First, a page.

Winning a claim for disability becomes easier the older you get. The Social Security Administration (SSA) acknowledges the fact that transitioning successfully to a new workplace or field (making a "vocational adjustment") is more difficult for older workers than for younger workers.
The SSA has a set of guidelines known as the "medical-vocational grid" that takes certain work-related factors into consideration to help determine whether claimants (applicants) over the age of 50 are disabled. If you're over 50, knowing what factors the SSA looks at can help you win your claim for benefits.
Social Security doesn't expect people who are getting close to full retirement age to switch careers or start over at the bottom of the career ladder. The grid rules are a way for the SSA to find disability applicants over the age of 50 disabled even if they might be able to perform other work.
The grid takes into account the following factors:
Below is a more in-depth look into these factors and how the SSA applies them in the grid.
Social Security classifies disability applicants according to how old they are. The agency has four age categories for adult applicants:
The older you are, the more likely you are to be found disabled according to the grid. Most younger individuals won't be able to use the grid rules to qualify for benefits.
The SSA divides educational levels into the following categories for the purpose of the grid:
Social Security refers to the last category as "education providing direct entry into skilled work." When applying the grid rules, this category doesn't come up often, but it can trip up claimants who have gotten training for a specific career within the past five years.
Social Security will classify your past work according to skill level. Skill level is mostly determined by how long it takes to learn how to do the job and how complicated the job tasks are. The three skill levels the agency recognizes are:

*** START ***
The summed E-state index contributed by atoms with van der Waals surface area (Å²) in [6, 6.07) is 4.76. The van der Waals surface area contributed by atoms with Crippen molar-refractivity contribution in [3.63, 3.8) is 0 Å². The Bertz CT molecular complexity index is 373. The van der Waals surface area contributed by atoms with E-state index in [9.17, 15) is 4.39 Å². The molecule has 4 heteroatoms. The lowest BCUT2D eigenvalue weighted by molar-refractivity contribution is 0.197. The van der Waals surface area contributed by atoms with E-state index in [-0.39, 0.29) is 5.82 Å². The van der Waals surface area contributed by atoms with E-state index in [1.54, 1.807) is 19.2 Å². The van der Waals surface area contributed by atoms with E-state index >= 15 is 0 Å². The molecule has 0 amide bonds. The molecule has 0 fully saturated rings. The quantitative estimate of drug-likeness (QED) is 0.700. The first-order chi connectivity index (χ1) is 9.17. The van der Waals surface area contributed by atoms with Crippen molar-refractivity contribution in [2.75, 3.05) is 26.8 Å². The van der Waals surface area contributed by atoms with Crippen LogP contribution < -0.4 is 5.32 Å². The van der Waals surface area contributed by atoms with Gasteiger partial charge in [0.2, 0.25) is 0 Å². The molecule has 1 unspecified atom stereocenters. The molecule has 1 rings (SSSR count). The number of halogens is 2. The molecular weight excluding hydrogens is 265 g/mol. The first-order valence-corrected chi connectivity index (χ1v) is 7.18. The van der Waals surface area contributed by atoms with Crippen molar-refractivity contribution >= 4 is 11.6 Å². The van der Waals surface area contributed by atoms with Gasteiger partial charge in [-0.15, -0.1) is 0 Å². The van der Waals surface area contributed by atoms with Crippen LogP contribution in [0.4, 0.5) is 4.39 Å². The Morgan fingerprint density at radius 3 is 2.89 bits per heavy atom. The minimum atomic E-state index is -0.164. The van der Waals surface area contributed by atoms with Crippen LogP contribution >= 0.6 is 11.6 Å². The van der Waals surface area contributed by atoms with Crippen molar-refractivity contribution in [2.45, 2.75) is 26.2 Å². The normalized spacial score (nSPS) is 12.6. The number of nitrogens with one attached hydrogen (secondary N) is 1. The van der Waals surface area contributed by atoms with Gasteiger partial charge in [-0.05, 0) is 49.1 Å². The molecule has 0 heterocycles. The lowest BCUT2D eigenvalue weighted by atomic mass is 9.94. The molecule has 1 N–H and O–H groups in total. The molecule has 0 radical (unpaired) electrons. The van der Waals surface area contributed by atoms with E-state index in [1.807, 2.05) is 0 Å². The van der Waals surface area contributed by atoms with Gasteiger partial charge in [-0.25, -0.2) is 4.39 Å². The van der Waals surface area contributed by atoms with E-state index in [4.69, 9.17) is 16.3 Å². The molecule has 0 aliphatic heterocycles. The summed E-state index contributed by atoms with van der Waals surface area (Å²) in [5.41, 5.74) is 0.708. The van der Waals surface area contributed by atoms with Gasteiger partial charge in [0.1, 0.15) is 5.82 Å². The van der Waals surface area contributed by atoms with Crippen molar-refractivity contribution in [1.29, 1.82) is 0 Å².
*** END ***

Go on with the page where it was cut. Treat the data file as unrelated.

Skilled jobs involve following complex instructions (such as a blueprint), working closely with others, and using abstract thinking. These jobs usually require at least one year of training or education. Examples include plumbers, administrative assistants, and real estate agents.
Semi-skilled jobs involve detailed—but not complex—instructions. These jobs can be learned in a few months, and they tend to require manual dexterity and coordination. Examples include servers, cashiers, and security guards.
Unskilled jobs involve simple, routine, and repetitive tasks. These jobs can be learned in one month or less. They can be easy, or very physically demanding. Examples include farm laborers, small parts assemblers, and laundry room attendants.
If your past work experience was skilled or semi-skilled, the SSA will want to see if you can use any of those skills at a different job. Skills that you learned at one job that you can use in another are called transferable skills.
Examples of transferable skills include: